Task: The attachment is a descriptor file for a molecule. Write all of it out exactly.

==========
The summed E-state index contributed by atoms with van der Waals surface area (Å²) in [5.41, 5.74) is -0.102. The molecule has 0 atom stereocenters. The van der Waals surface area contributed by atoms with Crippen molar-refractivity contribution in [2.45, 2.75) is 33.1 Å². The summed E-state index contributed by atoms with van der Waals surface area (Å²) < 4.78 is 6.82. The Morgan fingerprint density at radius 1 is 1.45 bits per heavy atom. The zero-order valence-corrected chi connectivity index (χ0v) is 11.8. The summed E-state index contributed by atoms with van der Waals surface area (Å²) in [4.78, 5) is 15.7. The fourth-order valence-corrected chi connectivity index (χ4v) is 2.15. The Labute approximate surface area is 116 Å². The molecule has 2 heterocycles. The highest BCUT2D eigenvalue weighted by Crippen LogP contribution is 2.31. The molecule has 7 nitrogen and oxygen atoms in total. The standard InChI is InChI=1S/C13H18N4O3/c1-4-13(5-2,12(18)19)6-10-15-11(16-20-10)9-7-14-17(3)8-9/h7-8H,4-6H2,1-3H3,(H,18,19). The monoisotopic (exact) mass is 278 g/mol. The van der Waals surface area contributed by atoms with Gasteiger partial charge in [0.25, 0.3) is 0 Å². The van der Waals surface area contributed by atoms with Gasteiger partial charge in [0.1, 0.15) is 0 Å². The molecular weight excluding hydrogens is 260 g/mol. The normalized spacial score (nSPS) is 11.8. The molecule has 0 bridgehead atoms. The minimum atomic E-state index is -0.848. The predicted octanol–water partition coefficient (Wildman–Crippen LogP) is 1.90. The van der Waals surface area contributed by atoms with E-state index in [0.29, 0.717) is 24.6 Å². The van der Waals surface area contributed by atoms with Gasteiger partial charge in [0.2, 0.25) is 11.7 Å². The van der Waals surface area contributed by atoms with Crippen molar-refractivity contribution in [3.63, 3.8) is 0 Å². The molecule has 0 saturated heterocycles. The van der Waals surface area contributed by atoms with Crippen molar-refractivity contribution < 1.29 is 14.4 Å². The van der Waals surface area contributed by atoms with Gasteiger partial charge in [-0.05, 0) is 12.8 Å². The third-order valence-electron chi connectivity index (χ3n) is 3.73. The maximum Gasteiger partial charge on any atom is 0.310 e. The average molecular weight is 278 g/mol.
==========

The summed E-state index contributed by atoms with van der Waals surface area (Å²) in [5.41, 5.74) is -0.102. The molecule has 0 atom stereocenters. The van der Waals surface area contributed by atoms with Crippen molar-refractivity contribution in [2.45, 2.75) is 33.1 Å². The summed E-state index contributed by atoms with van der Waals surface area (Å²) < 4.78 is 6.82. The Morgan fingerprint density at radius 1 is 1.45 bits per heavy atom. The zero-order valence-corrected chi connectivity index (χ0v) is 11.8. The summed E-state index contributed by atoms with van der Waals surface area (Å²) in [4.78, 5) is 15.7. The fourth-order valence-corrected chi connectivity index (χ4v) is 2.15. The Labute approximate surface area is 116 Å². The molecule has 2 heterocycles. The highest BCUT2D eigenvalue weighted by Crippen LogP contribution is 2.31. The molecule has 7 nitrogen and oxygen atoms in total. The standard InChI is InChI=1S/C13H18N4O3/c1-4-13(5-2,12(18)19)6-10-15-11(16-20-10)9-7-14-17(3)8-9/h7-8H,4-6H2,1-3H3,(H,18,19). The monoisotopic (exact) mass is 278 g/mol. The van der Waals surface area contributed by atoms with Gasteiger partial charge in [0.25, 0.3) is 0 Å². The van der Waals surface area contributed by atoms with Gasteiger partial charge in [0.1, 0.15) is 0 Å². The molecular weight excluding hydrogens is 260 g/mol. The normalized spacial score (nSPS) is 11.8. The molecule has 0 bridgehead atoms. The minimum atomic E-state index is -0.848. The predicted octanol–water partition coefficient (Wildman–Crippen LogP) is 1.90. The van der Waals surface area contributed by atoms with E-state index in [0.29, 0.717) is 24.6 Å². The van der Waals surface area contributed by atoms with Gasteiger partial charge in [0.2, 0.25) is 11.7 Å². The van der Waals surface area contributed by atoms with Crippen molar-refractivity contribution in [3.63, 3.8) is 0 Å². The molecule has 0 saturated heterocycles. The van der Waals surface area contributed by atoms with Crippen molar-refractivity contribution < 1.29 is 14.4 Å². The van der Waals surface area contributed by atoms with Gasteiger partial charge in [-0.05, 0) is 12.8 Å². The third-order valence-electron chi connectivity index (χ3n) is 3.73. The maximum Gasteiger partial charge on any atom is 0.310 e. The average molecular weight is 278 g/mol.